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UK: new GM wheat trial gets go-ahead

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A new experimental crop of genetically modified (GM) wheat is going to be planted this spring after the UK government gave the final go-ahead. The GM wheat has been engineered to use sunlight more efficiently and has boosted greenhouse yields by up to 40%. Researchers now want to see if they can replicate this performance in the field. Critics say that boosting wheat yields is not an answer to global food shortages.

Crop trials

In February 2017, BBC News broadcast a report by Matt McGrath (reproduced by GMWatch) regarding the approval by the government of growing GM wheat in the UK. Several GM trials of crops have taken place in the UK over the past 20 years, often attracting protesters who have attempted to destroy the plants. Even when trials managed to avoid disruption, they were not always scientifically successful. This latest effort aims to see if the spectacular gains in productivity of 20-40% in GM wheat grown in the greenhouse can be reproduced in the open air.

Last Autumn, the scientists at Rothamsted Research submitted an application to the Department of the Environment, Food and Rural Affairs (Defra). After an independent risk assessment and  public consultation, permission was granted.

The Rothamsted team, working in collaboration with researchers from the University of Essex and Lancaster University, believes genetic modification enables the wheat to carry out photosynthesis more efficiently, thus converting more sunlight and CO2 into grain. Dr Malcolm Hawkesford from Rothamsted told BBC News the plants grew bigger in a greenhouse because of an increased level of photosynthesis. However, replicating the gains under different conditions will not be easy. And there are serious doubts about the data: some genetic engineers have been in touch with GMWatch to warn  that the claim of a 40% yield boost for this GM wheat is almost certainly either not true or a phenomenon that is unlikely to be replicated in farmers' fields.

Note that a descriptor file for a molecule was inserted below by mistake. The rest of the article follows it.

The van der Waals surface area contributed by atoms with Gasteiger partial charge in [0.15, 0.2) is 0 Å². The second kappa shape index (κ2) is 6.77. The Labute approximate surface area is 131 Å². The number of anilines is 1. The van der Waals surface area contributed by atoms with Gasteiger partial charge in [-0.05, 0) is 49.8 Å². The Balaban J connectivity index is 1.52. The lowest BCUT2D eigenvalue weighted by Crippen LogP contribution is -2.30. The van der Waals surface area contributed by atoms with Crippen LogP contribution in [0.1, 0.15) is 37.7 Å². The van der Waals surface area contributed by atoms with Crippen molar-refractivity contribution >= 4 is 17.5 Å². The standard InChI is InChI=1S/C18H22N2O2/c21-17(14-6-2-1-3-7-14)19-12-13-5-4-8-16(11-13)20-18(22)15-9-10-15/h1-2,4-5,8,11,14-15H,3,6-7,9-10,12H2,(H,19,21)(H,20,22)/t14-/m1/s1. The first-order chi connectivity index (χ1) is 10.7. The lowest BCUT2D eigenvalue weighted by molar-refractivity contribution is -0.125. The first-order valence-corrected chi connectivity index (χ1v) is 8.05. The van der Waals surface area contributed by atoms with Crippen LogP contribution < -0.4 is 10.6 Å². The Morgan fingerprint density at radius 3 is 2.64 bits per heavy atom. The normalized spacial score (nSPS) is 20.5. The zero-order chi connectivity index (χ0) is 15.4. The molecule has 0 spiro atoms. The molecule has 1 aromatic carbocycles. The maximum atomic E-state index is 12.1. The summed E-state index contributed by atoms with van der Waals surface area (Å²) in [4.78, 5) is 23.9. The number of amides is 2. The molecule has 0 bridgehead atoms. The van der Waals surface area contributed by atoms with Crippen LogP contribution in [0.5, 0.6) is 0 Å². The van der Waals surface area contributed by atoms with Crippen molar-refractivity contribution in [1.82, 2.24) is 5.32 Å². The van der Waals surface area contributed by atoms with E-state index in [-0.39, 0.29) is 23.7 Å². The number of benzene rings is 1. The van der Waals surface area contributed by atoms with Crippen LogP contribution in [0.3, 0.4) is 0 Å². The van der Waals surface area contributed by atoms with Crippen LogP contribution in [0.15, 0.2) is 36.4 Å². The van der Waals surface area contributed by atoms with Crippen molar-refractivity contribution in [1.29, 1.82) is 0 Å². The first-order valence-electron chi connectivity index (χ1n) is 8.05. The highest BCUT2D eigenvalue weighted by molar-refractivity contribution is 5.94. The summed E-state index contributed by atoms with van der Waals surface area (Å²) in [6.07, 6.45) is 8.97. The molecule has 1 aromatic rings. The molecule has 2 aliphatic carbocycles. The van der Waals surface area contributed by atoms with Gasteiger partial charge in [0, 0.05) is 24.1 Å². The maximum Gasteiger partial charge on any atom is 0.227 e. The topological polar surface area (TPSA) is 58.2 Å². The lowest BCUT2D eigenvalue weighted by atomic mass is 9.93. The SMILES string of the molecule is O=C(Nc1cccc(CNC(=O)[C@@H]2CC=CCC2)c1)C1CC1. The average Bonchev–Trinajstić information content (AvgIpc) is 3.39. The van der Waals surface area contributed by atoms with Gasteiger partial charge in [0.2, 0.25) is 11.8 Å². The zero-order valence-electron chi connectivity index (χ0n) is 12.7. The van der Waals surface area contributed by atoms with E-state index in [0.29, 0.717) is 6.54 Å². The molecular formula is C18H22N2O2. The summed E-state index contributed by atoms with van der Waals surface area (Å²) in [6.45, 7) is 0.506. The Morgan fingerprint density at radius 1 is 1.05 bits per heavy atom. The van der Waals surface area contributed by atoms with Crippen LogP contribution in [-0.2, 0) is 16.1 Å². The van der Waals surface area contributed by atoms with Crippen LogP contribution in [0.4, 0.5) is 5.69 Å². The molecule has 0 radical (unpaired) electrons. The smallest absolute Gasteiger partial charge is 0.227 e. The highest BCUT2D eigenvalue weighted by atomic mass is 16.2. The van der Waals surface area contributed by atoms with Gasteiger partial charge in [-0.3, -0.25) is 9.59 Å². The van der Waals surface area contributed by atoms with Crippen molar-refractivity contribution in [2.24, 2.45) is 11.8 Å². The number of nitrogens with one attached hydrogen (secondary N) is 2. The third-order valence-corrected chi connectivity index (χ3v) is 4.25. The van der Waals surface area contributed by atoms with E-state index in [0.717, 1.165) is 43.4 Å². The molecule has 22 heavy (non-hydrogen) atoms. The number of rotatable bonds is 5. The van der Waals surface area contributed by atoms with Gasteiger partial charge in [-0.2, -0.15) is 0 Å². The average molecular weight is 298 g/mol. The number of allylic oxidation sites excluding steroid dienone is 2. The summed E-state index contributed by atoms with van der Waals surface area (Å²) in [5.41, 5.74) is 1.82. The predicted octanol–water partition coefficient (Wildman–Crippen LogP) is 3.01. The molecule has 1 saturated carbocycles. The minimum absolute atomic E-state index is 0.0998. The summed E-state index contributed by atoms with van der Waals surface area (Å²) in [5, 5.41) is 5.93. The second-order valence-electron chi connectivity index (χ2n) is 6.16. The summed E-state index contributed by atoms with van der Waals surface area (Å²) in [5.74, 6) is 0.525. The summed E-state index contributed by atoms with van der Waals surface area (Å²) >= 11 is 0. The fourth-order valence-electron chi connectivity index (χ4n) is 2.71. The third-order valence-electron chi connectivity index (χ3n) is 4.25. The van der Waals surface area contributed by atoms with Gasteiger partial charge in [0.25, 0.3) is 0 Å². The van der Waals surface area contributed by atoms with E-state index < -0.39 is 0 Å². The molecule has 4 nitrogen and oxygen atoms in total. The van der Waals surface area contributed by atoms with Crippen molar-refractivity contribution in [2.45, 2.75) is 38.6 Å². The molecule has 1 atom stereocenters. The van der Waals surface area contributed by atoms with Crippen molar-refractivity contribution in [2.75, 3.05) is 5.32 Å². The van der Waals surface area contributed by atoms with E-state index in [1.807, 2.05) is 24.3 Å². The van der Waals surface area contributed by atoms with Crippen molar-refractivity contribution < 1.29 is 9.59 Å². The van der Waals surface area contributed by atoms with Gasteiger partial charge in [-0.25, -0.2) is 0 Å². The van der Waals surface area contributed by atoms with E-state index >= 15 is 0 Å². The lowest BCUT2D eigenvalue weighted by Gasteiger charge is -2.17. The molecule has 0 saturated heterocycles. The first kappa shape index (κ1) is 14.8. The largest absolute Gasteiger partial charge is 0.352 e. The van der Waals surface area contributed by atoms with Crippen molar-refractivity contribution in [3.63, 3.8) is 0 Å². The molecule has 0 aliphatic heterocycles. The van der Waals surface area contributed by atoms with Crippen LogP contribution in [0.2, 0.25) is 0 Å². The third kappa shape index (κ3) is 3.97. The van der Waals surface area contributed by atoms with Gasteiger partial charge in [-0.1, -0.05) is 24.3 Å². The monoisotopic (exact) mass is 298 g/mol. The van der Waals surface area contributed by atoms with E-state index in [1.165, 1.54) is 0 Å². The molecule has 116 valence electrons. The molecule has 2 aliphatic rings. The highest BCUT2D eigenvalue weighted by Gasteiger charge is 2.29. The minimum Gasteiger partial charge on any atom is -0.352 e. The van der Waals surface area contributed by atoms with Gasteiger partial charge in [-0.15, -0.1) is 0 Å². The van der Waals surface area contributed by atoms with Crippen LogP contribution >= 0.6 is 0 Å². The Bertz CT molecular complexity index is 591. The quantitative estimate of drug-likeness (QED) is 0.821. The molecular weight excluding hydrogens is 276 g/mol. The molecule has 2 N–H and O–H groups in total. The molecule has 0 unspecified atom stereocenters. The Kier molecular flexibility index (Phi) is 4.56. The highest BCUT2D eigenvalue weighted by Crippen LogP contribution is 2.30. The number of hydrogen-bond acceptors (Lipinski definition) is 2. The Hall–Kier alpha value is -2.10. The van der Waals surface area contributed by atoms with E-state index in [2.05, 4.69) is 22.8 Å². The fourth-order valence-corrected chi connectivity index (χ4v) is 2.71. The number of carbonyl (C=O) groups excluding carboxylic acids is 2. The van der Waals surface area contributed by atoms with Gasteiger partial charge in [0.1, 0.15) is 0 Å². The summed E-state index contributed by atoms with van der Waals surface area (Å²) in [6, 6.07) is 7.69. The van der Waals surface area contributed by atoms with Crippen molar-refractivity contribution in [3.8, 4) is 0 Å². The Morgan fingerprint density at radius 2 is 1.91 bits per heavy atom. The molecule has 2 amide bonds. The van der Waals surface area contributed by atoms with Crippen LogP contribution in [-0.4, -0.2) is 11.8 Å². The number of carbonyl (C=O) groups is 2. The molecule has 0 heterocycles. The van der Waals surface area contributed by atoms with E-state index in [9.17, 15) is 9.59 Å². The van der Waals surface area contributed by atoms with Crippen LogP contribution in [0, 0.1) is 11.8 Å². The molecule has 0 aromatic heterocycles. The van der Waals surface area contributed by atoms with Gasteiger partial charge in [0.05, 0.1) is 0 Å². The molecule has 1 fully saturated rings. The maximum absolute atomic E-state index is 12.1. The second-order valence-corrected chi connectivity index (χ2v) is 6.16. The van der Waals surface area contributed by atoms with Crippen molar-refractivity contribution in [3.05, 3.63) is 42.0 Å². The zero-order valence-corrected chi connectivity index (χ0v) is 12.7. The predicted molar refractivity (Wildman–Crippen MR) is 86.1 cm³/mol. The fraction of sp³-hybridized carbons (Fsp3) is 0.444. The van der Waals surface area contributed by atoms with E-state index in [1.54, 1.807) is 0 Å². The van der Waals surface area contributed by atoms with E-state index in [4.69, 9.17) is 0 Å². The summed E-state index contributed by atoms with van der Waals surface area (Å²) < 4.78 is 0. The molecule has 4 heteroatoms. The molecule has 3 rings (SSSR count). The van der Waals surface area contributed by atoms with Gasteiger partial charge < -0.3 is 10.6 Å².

But do we need more wheat? According to, the forecast wheat surplus worldwide just keeps getting bigger and bigger and wheat prices are set to fall to 15-year lows in 2016-17. So why do the genetic engineers at Rothamsted Research think it’s a good idea to genetically engineer wheat to use sunlight more efficiently and give higher yields? Researchers say that, with a rapidly growing global population, food production will need to increase by 70% by 2050 to meet the demand.

The counter-arguments

But opponents see all this from a different perspective: people aren't starving because photosynthesis isn't efficient enough; people are starving because they are poor and funding targeted at techno-fixes like GM wheat could make a real difference if it was spent on measures like waste reduction and poverty eradication. They see responsible, fair production and sustainability as a better way of feeding the world. This is why around 30 green organisations objected to the plan, also pointing to concerns about the potential for the GM wheat to escape into the wild, as has repeatedly happened in the US. Now campaigners can only watch as the trial is launched.

Another concern is that the go-ahead for the new trial signals a different approach to GM as the UK faces up to Brexit. Farming minister George Eustace said in a written statement that as part of the preparations for EU exit, the government is considering possible future arrangements for the regulation of genetically modified organisms.


Genetic Engineering

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